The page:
Whether you’re about to break out the barbie again for another sizzling summer, or just want something decadent for dinner, a meat-free burger can hit the spot while also helping you cut down on meat consumption.
We’ve tested ten vegan varieties from big brands including the Beyond Burger and Garden Gourmet’s Sensational Burger along with supermarket own brands from the likes of Tesco, Co-op, Aldi, Lidl and M&S. Does paying more get you a better bite?
In this year's taste test, the answer looks to be ‘yes’ with Beyond Meat's famed burger taking top spot in our consumer panel taste test, and Nestle’s Garden Gourmet close behind.
Read on to find out why these big brands scored big, which supermarket meat-free burgers disappointed our panellists, and which plant-based burgers were the most convincing substitute for the real thing.
£3 for 2 burgers (226g, £1.33 per 100g)
The go-to choice for many burger joints and pubs, the Beyond Burger should be your top pick for slapping on the grill at home, too.
They’re the joint most expensive burgers on test but were able to justify their price with excellent scores across the board. Our tasters rated these burgers for their enticing appearance, well balanced seasoning and good levels of moistness.
Even more impressive, 78% of tasters said these pea protein-based burgers are convincing substitutes for a beef burger.
£2 for 2 burgers (226g, £0.88 per 100g)
Nestle re-launched its Garden Gourmet brand into supermarkets in late 2021, and it's certainly caused a splash by securing a coveted Which? Best Buy for its plant-based burger. Keenly priced to rival supermarket own-brand options, it could also be the ideal choice if you're feeding a crowd.
These soya protein burgers were rated well for texture and flavour, and while our tasters didn’t rate them quite as highly for seasoning as Beyond Meat, they weren’t far off. 74% said they were a convincing meat substitute, too.
£2 for 2 burgers (227g, £0.88 per 100g)
Meatless Farm makes it onto the podium, but a little way behind the top two scorers. These pea protein based patties are by no means bad – in fact they were as tasty as the top two according to our panel – but fell short in other areas including how enticing they smelled, and their colour - which more than half of the panel said was too dark and less appetising.
Just 60% of tasters though they were convincing as a meat substitute, so they might not keep flexitarians happy.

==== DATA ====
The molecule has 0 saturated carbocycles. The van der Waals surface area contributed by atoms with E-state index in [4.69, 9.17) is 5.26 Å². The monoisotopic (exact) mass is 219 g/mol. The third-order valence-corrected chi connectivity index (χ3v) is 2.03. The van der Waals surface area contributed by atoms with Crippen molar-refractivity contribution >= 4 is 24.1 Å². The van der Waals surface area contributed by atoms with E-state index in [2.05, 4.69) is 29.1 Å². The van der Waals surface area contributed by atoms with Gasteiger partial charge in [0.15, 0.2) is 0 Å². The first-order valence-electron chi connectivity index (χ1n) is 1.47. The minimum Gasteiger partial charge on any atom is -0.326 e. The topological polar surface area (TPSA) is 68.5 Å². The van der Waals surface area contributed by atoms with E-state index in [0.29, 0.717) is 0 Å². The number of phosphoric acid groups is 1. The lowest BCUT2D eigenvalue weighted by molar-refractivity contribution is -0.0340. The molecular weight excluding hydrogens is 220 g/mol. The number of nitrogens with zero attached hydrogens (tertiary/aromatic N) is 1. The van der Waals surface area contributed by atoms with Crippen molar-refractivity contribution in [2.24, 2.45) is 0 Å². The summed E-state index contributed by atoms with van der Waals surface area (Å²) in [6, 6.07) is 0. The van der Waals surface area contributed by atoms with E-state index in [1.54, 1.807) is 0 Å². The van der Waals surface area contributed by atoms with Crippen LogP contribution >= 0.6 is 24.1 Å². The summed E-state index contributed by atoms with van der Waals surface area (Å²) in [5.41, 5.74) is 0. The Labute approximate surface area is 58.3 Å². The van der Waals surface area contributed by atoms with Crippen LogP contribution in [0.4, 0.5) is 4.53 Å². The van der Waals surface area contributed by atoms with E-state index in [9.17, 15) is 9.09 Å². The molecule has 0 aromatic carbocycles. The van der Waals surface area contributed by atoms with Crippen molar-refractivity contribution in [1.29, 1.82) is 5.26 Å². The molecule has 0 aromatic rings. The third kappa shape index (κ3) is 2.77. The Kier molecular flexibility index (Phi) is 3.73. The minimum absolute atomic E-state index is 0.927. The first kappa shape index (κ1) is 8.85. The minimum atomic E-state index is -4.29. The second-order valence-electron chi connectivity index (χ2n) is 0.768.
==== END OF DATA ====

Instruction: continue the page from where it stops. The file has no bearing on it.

Unlike last year, no supermarket plant patties made into the top three, but some aren't far behind. Tesco leads the pack, with Co-op dropping to the bottom of the table.
Meat-substitute burgers cook differently to their meaty counterparts, and it's worth taking this into account for the best results.
One of the key differences is texture. Meat-free burgers tend to stick to surfaces, be it the packet or the pan, which can make them a tad frustrating to cook with:
Because vegan burgers aren’t made from meat, they colour differently when cooking (even those which are designed to mimic the real deal).
Many of the burgers we tested were still pretty pale even after cooking, despite having been cooked to the packet instructions, so don't be put off by a paler patty.
Plant-based burgers contain mainly soya, pea protein or a mix of both. These are good plant-based proteins but won't be suitable for people with soya allergies. Some of the burgers also contain wheat protein, which won’t be suitable for those with wheat or gluten allergies.
However, just because these burgers are plant-based don't assume they are healthier than a beef burger. The Beyond Burger, for example, has more fat and saturated fat weight-for-weight than a typical steak burger. That's because oil is one of the main ingredients of these burgers – it increases palatability and without it the burgers would be very dry.
Also worth noting is the fact that the vegan versions typically contain more salt and sugar than a beef burger, which is important to consider if you’re watching your intake.
On the plus side, fibre content – essential for a healthy diet – is way up on the beef equivalent in many of the burgers.
Each burger was cooked from chilled to the pack’s ‘for best results’ instructions, or if none was suggested, via the method that appears first on the label.
Each burger variety was assessed by 72 people. They rated the taste, texture, aroma and appearance of each product and told us what they liked and disliked about each one, as well as how convincing each one was as a meat substitute.
The taste test was blind, so the panellists didn’t know which brand they were trying, and the order they sampled the burgers was fully rotated to avoid any bias.